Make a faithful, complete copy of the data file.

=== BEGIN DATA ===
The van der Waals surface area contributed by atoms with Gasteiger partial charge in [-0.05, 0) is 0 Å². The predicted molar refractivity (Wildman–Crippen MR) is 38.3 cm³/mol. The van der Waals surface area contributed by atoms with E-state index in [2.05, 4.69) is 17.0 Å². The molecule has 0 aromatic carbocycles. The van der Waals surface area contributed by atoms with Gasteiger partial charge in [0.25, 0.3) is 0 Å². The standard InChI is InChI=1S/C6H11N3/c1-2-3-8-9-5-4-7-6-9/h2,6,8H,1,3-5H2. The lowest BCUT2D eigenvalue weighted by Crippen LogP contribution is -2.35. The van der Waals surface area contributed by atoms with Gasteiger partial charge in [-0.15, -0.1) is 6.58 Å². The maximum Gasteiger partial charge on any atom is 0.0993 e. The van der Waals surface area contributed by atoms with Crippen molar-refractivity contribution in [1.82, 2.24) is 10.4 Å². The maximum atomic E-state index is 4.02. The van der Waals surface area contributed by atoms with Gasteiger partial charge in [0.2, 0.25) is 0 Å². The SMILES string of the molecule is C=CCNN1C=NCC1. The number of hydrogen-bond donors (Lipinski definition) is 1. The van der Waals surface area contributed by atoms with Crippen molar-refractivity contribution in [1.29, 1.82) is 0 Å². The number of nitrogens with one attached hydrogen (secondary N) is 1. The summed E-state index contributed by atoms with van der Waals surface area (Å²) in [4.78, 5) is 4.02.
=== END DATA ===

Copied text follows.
The van der Waals surface area contributed by atoms with Gasteiger partial charge in [-0.05, 0) is 0 Å². The predicted molar refractivity (Wildman–Crippen MR) is 38.3 cm³/mol. The van der Waals surface area contributed by atoms with E-state index in [2.05, 4.69) is 17.0 Å². The molecule has 0 aromatic carbocycles. The van der Waals surface area contributed by atoms with Gasteiger partial charge in [0.25, 0.3) is 0 Å². The standard InChI is InChI=1S/C6H11N3/c1-2-3-8-9-5-4-7-6-9/h2,6,8H,1,3-5H2. The lowest BCUT2D eigenvalue weighted by Crippen LogP contribution is -2.35. The van der Waals surface area contributed by atoms with Gasteiger partial charge in [-0.15, -0.1) is 6.58 Å². The maximum Gasteiger partial charge on any atom is 0.0993 e. The van der Waals surface area contributed by atoms with Crippen molar-refractivity contribution in [1.82, 2.24) is 10.4 Å². The maximum atomic E-state index is 4.02. The van der Waals surface area contributed by atoms with Gasteiger partial charge in [0.2, 0.25) is 0 Å². The SMILES string of the molecule is C=CCNN1C=NCC1. The number of hydrogen-bond donors (Lipinski definition) is 1. The van der Waals surface area contributed by atoms with Crippen molar-refractivity contribution in [1.29, 1.82) is 0 Å². The number of nitrogens with one attached hydrogen (secondary N) is 1. The summed E-state index contributed by atoms with van der Waals surface area (Å²) in [4.78, 5) is 4.02.